Young film student tries to sell his weird movie to a desparate film producer who is in need of a tax write-off. The producer screens the film "Lobster Man From Mars". What follows is one ... See full summary »
A waxwork museum comes to town, and a mysterious man invites some teens to come to a special showing at midnight. Once inside, while viewing different exhibits, the scenes come alive and the viewer is sucked into the story being portrayed. Written by
Ed Sutton <email@example.com>
Patrick Tantalo said that the Zombie sequence was filmed in one night in Griffith Park. Because they only had one night to film the sequence, the scene where a severed Zombie hand grabs Zach Galligan (Mark) on the wrist was filmed in reverse. See more »
In the vampire scene, Chyna is in the kitchen with what's supposed to be her fiancé. The fiancé is strapped to the butcher's block with his left leg stripped of flesh and muscle from the knee down so there's nothing but bone. A rat is scene gnawing on the bone causing him pain. Trouble is, all the nerves were stripped away so he shouldn't have been feeling pain. See more »
[reading the first bit of the essay he had his maid write for him on 'Dictators']
'The Trouble with Dictators'. I think dictators are the bad people. They have the shouting voices, and the small moustaches.
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At the end of the credits the song "It's my party" gets interrupted by sounds of boiling wax See more »
If you can get through the first half hour of this film, which features bad dialogue and stiff performances, you may just enjoy it.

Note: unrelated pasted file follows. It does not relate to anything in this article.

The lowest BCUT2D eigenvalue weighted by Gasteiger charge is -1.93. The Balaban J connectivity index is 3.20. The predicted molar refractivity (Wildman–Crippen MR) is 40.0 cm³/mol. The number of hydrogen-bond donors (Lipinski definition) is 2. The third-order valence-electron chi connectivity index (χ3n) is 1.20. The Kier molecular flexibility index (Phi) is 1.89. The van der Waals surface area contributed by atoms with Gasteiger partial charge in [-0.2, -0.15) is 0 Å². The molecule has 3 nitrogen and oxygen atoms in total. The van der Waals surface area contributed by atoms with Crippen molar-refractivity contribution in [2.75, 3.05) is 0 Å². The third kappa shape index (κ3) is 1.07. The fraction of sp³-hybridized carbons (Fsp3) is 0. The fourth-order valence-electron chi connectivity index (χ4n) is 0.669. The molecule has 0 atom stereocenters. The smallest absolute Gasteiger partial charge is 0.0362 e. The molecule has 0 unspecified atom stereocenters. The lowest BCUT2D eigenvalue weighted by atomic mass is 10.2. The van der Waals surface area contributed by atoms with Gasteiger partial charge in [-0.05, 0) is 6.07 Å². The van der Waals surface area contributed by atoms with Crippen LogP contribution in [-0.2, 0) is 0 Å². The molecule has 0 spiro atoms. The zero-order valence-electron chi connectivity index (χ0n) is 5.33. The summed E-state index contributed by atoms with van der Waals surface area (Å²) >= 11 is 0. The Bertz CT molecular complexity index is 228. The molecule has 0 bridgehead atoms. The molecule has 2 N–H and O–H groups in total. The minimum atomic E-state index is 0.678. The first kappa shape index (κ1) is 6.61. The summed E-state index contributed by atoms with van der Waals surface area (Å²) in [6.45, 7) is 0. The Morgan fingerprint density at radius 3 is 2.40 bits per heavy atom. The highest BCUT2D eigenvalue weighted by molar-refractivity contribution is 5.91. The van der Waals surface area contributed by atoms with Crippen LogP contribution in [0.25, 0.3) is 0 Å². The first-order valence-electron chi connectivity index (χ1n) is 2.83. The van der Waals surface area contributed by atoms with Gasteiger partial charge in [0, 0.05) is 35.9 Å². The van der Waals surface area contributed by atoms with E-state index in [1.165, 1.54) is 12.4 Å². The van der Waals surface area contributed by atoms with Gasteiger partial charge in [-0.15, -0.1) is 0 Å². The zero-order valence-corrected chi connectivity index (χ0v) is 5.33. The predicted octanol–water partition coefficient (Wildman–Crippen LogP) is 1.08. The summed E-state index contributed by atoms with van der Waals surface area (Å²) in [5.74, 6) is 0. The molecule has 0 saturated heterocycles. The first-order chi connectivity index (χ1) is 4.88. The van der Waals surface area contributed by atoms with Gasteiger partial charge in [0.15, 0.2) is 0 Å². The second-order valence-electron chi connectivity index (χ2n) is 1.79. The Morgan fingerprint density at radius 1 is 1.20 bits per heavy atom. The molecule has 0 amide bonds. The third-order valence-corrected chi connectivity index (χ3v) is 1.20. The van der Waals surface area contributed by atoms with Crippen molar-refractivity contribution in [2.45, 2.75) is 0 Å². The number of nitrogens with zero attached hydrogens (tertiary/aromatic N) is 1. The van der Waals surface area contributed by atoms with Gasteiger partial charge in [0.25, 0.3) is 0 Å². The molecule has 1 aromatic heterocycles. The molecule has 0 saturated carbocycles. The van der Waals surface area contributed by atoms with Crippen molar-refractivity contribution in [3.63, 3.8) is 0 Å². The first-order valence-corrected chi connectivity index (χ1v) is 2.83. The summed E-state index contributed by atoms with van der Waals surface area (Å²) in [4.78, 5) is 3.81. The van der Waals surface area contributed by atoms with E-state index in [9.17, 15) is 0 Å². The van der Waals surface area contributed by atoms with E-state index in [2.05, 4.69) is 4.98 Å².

A small group of spoiled teens (and one nice girl) go into a mysterious wax museum after hours and each succumb to a different, and dangerous, display. John Rhys Davies (long before his now famous "Gimli the Dwarf" days) is here as a tortured, dramatic werewolf. Miles O'Keefe (whom hardcore MST3K fans will have no trouble recognizing) is a hair product dependent Count Dracula, who seduces the rich-bitch of the group into a nasty, bloody, gross-out dinner party. The Nice Girl (Deborah Foreman) is drawn into the S&M world of The Marquis De Sade (as played by the too seldom seen J. Kenneth Campbell) and it is up to the rich boy turned nice guy to save her before she is whipped to death. Once all of the displays are filled, the characters within are unleashed, and it becomes a war within the wax museum as the remaining heroes must now battle the wax monsters and their transformed friends.
All in all, this plays more like a comedy than a horror film, but the violence, when it appears, is so over-the-top that splatter fans won't be too disappointed.
Followed by a pretty good sequel filled with numerous references to classic horror. Worth checking out at least once.
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